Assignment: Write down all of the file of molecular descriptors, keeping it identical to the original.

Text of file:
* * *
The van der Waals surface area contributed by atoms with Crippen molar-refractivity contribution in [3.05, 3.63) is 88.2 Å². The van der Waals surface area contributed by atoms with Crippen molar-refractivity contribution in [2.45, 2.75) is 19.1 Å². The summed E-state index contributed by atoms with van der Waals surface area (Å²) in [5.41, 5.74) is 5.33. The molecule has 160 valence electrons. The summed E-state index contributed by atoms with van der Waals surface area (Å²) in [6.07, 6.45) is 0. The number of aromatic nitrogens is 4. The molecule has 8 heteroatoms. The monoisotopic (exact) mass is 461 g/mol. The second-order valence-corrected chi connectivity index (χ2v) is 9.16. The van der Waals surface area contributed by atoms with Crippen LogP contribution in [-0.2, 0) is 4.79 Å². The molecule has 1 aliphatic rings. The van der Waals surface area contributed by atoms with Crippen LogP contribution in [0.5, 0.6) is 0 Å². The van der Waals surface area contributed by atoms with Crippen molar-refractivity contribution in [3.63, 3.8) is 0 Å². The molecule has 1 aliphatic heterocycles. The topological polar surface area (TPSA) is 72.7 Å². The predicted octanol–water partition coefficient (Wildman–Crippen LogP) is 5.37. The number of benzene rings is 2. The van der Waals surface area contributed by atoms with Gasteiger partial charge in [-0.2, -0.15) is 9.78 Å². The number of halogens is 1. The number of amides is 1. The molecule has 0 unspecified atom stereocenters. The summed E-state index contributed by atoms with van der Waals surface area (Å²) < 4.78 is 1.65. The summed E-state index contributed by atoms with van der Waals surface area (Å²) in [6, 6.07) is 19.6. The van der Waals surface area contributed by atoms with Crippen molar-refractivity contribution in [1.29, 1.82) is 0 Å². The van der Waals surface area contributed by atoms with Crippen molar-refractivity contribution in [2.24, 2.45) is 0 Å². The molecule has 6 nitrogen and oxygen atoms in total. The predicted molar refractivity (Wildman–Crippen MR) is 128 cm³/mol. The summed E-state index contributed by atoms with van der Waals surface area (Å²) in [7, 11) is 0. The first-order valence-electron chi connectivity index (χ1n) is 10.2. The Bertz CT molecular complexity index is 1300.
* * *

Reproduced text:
The van der Waals surface area contributed by atoms with Crippen molar-refractivity contribution in [3.05, 3.63) is 88.2 Å². The van der Waals surface area contributed by atoms with Crippen molar-refractivity contribution in [2.45, 2.75) is 19.1 Å². The summed E-state index contributed by atoms with van der Waals surface area (Å²) in [5.41, 5.74) is 5.33. The molecule has 160 valence electrons. The summed E-state index contributed by atoms with van der Waals surface area (Å²) in [6.07, 6.45) is 0. The number of aromatic nitrogens is 4. The molecule has 8 heteroatoms. The monoisotopic (exact) mass is 461 g/mol. The second-order valence-corrected chi connectivity index (χ2v) is 9.16. The van der Waals surface area contributed by atoms with Crippen LogP contribution in [-0.2, 0) is 4.79 Å². The molecule has 1 aliphatic rings. The van der Waals surface area contributed by atoms with Crippen LogP contribution in [0.5, 0.6) is 0 Å². The van der Waals surface area contributed by atoms with Crippen molar-refractivity contribution in [3.63, 3.8) is 0 Å². The molecule has 1 aliphatic heterocycles. The topological polar surface area (TPSA) is 72.7 Å². The predicted octanol–water partition coefficient (Wildman–Crippen LogP) is 5.37. The number of benzene rings is 2. The van der Waals surface area contributed by atoms with Gasteiger partial charge in [-0.2, -0.15) is 9.78 Å². The number of halogens is 1. The number of amides is 1. The molecule has 0 unspecified atom stereocenters. The summed E-state index contributed by atoms with van der Waals surface area (Å²) < 4.78 is 1.65. The summed E-state index contributed by atoms with van der Waals surface area (Å²) in [6, 6.07) is 19.6. The van der Waals surface area contributed by atoms with Crippen molar-refractivity contribution in [1.29, 1.82) is 0 Å². The van der Waals surface area contributed by atoms with Crippen molar-refractivity contribution in [2.24, 2.45) is 0 Å². The molecule has 6 nitrogen and oxygen atoms in total. The predicted molar refractivity (Wildman–Crippen MR) is 128 cm³/mol. The summed E-state index contributed by atoms with van der Waals surface area (Å²) in [7, 11) is 0. The first-order valence-electron chi connectivity index (χ1n) is 10.2. The Bertz CT molecular complexity index is 1300.